The nightmare is always about standing in front of class naked. I had that nightmare as a kid. I have it still as a teacher. Why do I so fear having everyone see what I most don’t want them to see about me, and all of them really don’t want to see… especially if they have any ghost of an idea what that might actually look like in real life? I would make an extremely poor nudist. People would go blind. Honestly.
And yet, I find myself writing about naked people far more often than is comfortable. Why? What’s the matter with me that the topic keeps coming up in my silly little fiction stories? Why was it a part of my boyhood fixations that just won’t go away? I am not a pornography writer, er, I mean erotic fiction writer, like some of the indie novelists I have met online. I don’t actually even read that crap. And yet, I seem to find the word “penis” used somewhere in every work of fiction that I have so far completed. That doesn’t seem natural, does it? Most of the instances in my fiction are not about adult people having sex. They are instead about kid-people being caught au natural and deeply embarrassed. They are about unwanted and unexpected revelations of what we most want to conceal about ourselves. “No, Miss, I don’t have one of those. And I never go to the bathroom, either.”
So why do I keep pulling the metaphorical privacy curtain away? Because naked is funny. Revealing the awkwardness and bare foolishness of our inner selves is what comedy is really all about.
Mark Twain once said, “Clothes make the man… naked people have little or no influence in society.” This is a very wise saying that is probably entirely true, and is only mentioned here so that I can quote Mark Twain and pretend that, for a moment at least, I have grown suddenly and comically profound. But I do think that clothes are the person we construct on the outside of ourselves to influence others and convince them of the lie that we are actually in control of anything at all in our goofy lives. Under the clothes is more nearly the truth. We do not choose what we look like. Our birthday suit leaves no room to make any kind of impression other than, “what a silly-looking blob of naked pink fat that one is!” And this is why I will at some point in a story strip my characters naked and reveal things about them that they would really rather hide.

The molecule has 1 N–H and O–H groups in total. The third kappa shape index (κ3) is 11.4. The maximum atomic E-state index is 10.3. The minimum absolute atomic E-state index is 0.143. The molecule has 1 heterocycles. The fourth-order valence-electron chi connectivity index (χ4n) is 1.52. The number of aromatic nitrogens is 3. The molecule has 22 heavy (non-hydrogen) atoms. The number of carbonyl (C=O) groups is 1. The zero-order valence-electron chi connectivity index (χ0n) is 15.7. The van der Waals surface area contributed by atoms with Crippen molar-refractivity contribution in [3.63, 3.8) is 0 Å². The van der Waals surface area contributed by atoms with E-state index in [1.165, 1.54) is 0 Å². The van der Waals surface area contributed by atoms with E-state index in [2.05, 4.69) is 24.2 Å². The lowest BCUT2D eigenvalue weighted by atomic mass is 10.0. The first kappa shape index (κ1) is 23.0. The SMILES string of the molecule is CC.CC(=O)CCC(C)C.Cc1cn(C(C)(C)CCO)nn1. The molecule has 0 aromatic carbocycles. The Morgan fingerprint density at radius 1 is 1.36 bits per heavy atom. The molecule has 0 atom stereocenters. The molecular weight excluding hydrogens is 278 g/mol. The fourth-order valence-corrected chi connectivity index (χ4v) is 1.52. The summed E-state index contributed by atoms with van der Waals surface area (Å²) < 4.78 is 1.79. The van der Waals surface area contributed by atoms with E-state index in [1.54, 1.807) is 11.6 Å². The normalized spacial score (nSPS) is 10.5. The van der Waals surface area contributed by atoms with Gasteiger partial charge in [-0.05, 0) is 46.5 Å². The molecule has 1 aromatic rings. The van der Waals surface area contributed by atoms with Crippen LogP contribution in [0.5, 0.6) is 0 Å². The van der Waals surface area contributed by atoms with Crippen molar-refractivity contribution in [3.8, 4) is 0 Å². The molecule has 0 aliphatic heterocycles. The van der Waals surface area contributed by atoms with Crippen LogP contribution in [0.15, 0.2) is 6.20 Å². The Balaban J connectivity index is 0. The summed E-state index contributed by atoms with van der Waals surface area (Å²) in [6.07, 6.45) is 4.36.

Of course, you may have realized about the previous purple-faced paragraph that I am speaking at least partly metaphorically when I say I “strip my characters naked and reveal things about them that they would really rather hide.” It is the person inside that you are trying to reveal, not necessarily the naked person. It is probably inappropriate to dwell too much on nakedness when you write primarily for younger readers, even if you have pretensions of writing Mark-Twain-like literary quality kids’ lit the way I allegedly do. Can you write a book like the Diaries of Adam and Eve in this day and age? Probably not. After all, it has naked people in it!
This topic comes up because of my first completed novel (not yet published) called Superchicken. In that story, the main character, a seventh grader pictured in this week’s paffooney, is asked to be a guest on a camping trip by a pretty young girl who owes him a big favor. But when she tells him it’s a naturist camp, he thinks that means they study nature and do back-to-nature stuff like making a fire with sticks. Needless to say, he is surprised to learn that her very liberal parents are allowing her to invite him to a campground full of naked people. Naked is funny. But the book will invariably get me into trouble and called a pervert repeatedly. But should I avoid trying to publish it because of that? I think… heck, I could make a lot of money with that kind of controversy.